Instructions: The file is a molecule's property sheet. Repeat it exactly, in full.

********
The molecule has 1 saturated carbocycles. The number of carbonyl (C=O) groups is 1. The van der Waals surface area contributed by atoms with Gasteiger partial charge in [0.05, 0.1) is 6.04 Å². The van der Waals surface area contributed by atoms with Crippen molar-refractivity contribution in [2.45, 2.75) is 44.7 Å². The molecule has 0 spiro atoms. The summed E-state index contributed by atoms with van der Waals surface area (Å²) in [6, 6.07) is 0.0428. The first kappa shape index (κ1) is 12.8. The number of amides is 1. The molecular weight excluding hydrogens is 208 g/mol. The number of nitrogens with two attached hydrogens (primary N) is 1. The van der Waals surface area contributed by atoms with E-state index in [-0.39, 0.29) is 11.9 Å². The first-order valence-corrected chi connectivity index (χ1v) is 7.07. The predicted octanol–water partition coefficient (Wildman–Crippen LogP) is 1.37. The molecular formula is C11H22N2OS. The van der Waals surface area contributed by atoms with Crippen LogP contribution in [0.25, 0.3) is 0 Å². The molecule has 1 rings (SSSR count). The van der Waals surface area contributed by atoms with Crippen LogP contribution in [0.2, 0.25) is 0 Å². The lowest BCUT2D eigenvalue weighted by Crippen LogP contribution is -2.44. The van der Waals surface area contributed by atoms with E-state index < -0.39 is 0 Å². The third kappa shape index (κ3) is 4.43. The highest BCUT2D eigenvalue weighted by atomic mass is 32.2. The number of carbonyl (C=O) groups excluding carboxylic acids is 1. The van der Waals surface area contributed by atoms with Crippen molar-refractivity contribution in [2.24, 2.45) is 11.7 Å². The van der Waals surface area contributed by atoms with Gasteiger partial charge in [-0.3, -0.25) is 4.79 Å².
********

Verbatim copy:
The molecule has 1 saturated carbocycles. The number of carbonyl (C=O) groups is 1. The van der Waals surface area contributed by atoms with Gasteiger partial charge in [0.05, 0.1) is 6.04 Å². The van der Waals surface area contributed by atoms with Crippen molar-refractivity contribution in [2.45, 2.75) is 44.7 Å². The molecule has 0 spiro atoms. The summed E-state index contributed by atoms with van der Waals surface area (Å²) in [6, 6.07) is 0.0428. The first kappa shape index (κ1) is 12.8. The number of amides is 1. The molecular weight excluding hydrogens is 208 g/mol. The number of nitrogens with two attached hydrogens (primary N) is 1. The van der Waals surface area contributed by atoms with E-state index in [-0.39, 0.29) is 11.9 Å². The first-order valence-corrected chi connectivity index (χ1v) is 7.07. The predicted octanol–water partition coefficient (Wildman–Crippen LogP) is 1.37. The molecular formula is C11H22N2OS. The van der Waals surface area contributed by atoms with Crippen LogP contribution in [0.25, 0.3) is 0 Å². The molecule has 1 rings (SSSR count). The van der Waals surface area contributed by atoms with Crippen LogP contribution in [0.2, 0.25) is 0 Å². The lowest BCUT2D eigenvalue weighted by Crippen LogP contribution is -2.44. The van der Waals surface area contributed by atoms with E-state index < -0.39 is 0 Å². The third kappa shape index (κ3) is 4.43. The highest BCUT2D eigenvalue weighted by atomic mass is 32.2. The number of carbonyl (C=O) groups excluding carboxylic acids is 1. The van der Waals surface area contributed by atoms with Crippen molar-refractivity contribution in [2.24, 2.45) is 11.7 Å². The van der Waals surface area contributed by atoms with Gasteiger partial charge in [-0.3, -0.25) is 4.79 Å².